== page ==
J.C. Penney is moving back into the light.
It was only a year ago that the department-store company was staving off concerns of a bankruptcy. Today, at its first analyst meeting in three years, it rolled out its strategies for its grand recovery plan: to become "the preferred shopping choice for Middle America."
One pillar of that plan is holding on to the company's network of more than 1,000 stores spread across the country. It's not planning on store closures, contrary to some expectations prior to today's presentation — a relief to its retail staff, which went through a torturous phase of job cuts and uncertainty in recent years.
The company is also carrying more of its private-label brands, particularly in the home department, and it's adding additional in-store Sephora and Disney shops. It identified beauty, jewelry and fashion accessories as segments ripe for sales growth, and also talked of beefing up its online and mobile commerce operations.
J.C. Penney became a nationally-watched case study in retailing from 2011 to 2013 as Ron Johnson, the man behind Apple's incredibly successful retail operation, sought to reinvent the chain and turn it into "America's Favorite Store."
Johnson's zealous plans to turn J.C. Penney into a mall-like collection of specialty shops with hot new brands, while eliminating coupons and discount sales, ultimately flopped with customers and caused damaging splits internally. In a single year, the 112-year old retailer lost $4.3 billion in sales, or a quarter of its entire business. Before the situation could worsen, Penney dropped Johnson and brought back the CEO who preceded him. Since then, Mike Ullman has mostly worked to undo changes implemented by Johnson and win back once-loyal customers.
Penney, notably, is "comfortable" with its roughly 1,060 store count, he said, crushing speculation the chain might announce big closures today. The company has a number of small-town stores where they're "the only game in town and the customer is very loyal to us," he added.
Despite its progress, Ullman disappointed investors by saying same-store sales in the third-quarter will only rise in the low single digits versus the mid single digits. The company is facing the unusual conundrum of having less merchandise for sale on clearance, which has caused some shoppers to buy less, he said.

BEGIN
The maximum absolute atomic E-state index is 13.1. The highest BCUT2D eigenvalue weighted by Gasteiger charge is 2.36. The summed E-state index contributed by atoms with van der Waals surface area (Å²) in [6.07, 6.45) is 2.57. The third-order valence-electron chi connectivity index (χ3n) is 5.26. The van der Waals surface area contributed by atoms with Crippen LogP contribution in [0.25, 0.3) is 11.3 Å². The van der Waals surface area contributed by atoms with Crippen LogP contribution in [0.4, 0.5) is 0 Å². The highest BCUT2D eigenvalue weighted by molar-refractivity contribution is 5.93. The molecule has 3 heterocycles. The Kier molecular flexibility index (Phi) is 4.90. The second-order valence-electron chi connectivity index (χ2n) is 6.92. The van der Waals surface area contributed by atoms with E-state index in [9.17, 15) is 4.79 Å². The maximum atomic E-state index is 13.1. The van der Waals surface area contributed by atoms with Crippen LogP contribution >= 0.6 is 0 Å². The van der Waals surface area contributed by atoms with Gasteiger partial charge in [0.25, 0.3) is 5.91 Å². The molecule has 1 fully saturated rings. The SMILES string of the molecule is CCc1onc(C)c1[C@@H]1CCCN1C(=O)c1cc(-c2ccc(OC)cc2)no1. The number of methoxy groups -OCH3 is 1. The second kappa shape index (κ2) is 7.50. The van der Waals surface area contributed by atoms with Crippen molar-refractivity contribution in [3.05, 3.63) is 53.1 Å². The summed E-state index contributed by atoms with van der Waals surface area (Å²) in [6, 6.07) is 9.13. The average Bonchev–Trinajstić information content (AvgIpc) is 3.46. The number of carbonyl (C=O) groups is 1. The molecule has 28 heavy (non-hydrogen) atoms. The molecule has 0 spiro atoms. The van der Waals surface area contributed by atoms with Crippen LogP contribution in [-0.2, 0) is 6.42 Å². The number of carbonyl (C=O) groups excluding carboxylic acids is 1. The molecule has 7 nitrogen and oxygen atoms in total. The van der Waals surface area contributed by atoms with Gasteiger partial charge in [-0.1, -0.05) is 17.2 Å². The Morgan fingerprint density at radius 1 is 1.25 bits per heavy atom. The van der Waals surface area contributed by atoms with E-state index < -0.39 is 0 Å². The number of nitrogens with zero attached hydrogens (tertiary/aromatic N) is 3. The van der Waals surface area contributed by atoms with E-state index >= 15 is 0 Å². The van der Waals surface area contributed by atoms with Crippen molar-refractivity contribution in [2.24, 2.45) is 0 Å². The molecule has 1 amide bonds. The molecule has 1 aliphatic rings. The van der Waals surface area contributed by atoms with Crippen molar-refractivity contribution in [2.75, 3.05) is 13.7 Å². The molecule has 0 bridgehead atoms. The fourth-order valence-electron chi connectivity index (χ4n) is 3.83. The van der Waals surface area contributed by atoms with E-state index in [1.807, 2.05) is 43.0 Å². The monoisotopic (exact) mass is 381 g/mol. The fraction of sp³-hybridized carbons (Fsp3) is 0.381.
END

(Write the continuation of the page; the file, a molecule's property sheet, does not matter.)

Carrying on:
J.C. Penney was working through unsold Johnson-era goods at this time last year, offering up atypical prices on designer items and other merchandise that didn't resonate with its core consumers. Obviously, those deals aren't as plentiful now.
Still, the lowered forecast reflects broader concerns for consumption, particularly for retailers who service Main Street.
Macy's noted in August that many of its customers are still "feeling the impact of an economic environment that at best is improving very gradually." On an earnings call last month, Kraft Foods described the rise of the "strapped consumer," the result of a barbell-shaped economy that has pushed more consumers into low-income brackets. Six in 10 households now earn less than $50,000 a year, which becomes difficult when supporting four to six people, executives said. McDonald's too, discussed the "bifurcation" in discretionary spending between households making less than $45,000, where pursestrings are tighter, against those above $75,000, where spending is "still flowing fairly well."
J.C. Penney said it hopes to win $2 billion in additional sales over the next three years. That still won't get it back to where it was before Johnson took over, but it's certainly a step.
Contact Sapna Maheshwari at email@example.com.